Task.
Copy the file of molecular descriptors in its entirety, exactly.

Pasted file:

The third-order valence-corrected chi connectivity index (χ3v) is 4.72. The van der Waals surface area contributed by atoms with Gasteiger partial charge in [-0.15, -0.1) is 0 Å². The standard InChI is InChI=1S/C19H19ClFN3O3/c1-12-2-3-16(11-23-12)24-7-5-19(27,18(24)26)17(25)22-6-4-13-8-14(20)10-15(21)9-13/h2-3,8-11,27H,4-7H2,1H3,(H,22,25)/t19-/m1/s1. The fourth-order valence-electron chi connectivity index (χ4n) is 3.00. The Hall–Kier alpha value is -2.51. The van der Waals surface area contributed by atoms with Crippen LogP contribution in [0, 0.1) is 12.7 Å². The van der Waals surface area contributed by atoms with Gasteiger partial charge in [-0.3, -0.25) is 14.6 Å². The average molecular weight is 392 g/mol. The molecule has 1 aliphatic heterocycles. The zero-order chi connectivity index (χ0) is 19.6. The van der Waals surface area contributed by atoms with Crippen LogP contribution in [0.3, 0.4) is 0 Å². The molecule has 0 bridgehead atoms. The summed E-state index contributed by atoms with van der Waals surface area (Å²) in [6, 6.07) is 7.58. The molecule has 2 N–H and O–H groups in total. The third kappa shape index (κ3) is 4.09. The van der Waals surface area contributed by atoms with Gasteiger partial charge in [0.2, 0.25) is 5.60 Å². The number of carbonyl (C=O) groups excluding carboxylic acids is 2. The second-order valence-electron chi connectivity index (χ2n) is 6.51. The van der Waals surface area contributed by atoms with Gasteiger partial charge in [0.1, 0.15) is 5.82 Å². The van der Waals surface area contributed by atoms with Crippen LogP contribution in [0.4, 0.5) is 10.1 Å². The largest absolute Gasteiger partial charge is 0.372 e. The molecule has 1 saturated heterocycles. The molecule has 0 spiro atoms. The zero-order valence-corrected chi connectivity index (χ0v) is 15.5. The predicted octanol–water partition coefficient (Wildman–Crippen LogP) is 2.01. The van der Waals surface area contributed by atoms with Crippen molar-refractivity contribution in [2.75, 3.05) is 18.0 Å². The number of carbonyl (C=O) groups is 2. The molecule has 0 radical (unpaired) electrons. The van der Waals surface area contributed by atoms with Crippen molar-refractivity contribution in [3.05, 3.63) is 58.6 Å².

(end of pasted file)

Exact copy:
The third-order valence-corrected chi connectivity index (χ3v) is 4.72. The van der Waals surface area contributed by atoms with Gasteiger partial charge in [-0.15, -0.1) is 0 Å². The standard InChI is InChI=1S/C19H19ClFN3O3/c1-12-2-3-16(11-23-12)24-7-5-19(27,18(24)26)17(25)22-6-4-13-8-14(20)10-15(21)9-13/h2-3,8-11,27H,4-7H2,1H3,(H,22,25)/t19-/m1/s1. The fourth-order valence-electron chi connectivity index (χ4n) is 3.00. The Hall–Kier alpha value is -2.51. The van der Waals surface area contributed by atoms with Crippen LogP contribution in [0, 0.1) is 12.7 Å². The van der Waals surface area contributed by atoms with Gasteiger partial charge in [-0.3, -0.25) is 14.6 Å². The average molecular weight is 392 g/mol. The molecule has 1 aliphatic heterocycles. The zero-order chi connectivity index (χ0) is 19.6. The van der Waals surface area contributed by atoms with Crippen LogP contribution in [0.3, 0.4) is 0 Å². The molecule has 0 bridgehead atoms. The summed E-state index contributed by atoms with van der Waals surface area (Å²) in [6, 6.07) is 7.58. The molecule has 2 N–H and O–H groups in total. The third kappa shape index (κ3) is 4.09. The van der Waals surface area contributed by atoms with Gasteiger partial charge in [0.2, 0.25) is 5.60 Å². The number of carbonyl (C=O) groups excluding carboxylic acids is 2. The second-order valence-electron chi connectivity index (χ2n) is 6.51. The van der Waals surface area contributed by atoms with Gasteiger partial charge in [0.1, 0.15) is 5.82 Å². The van der Waals surface area contributed by atoms with Crippen LogP contribution in [0.4, 0.5) is 10.1 Å². The largest absolute Gasteiger partial charge is 0.372 e. The molecule has 1 saturated heterocycles. The molecule has 0 spiro atoms. The zero-order valence-corrected chi connectivity index (χ0v) is 15.5. The predicted octanol–water partition coefficient (Wildman–Crippen LogP) is 2.01. The van der Waals surface area contributed by atoms with Crippen molar-refractivity contribution in [2.75, 3.05) is 18.0 Å². The number of carbonyl (C=O) groups is 2. The molecule has 0 radical (unpaired) electrons. The van der Waals surface area contributed by atoms with Crippen molar-refractivity contribution in [3.05, 3.63) is 58.6 Å².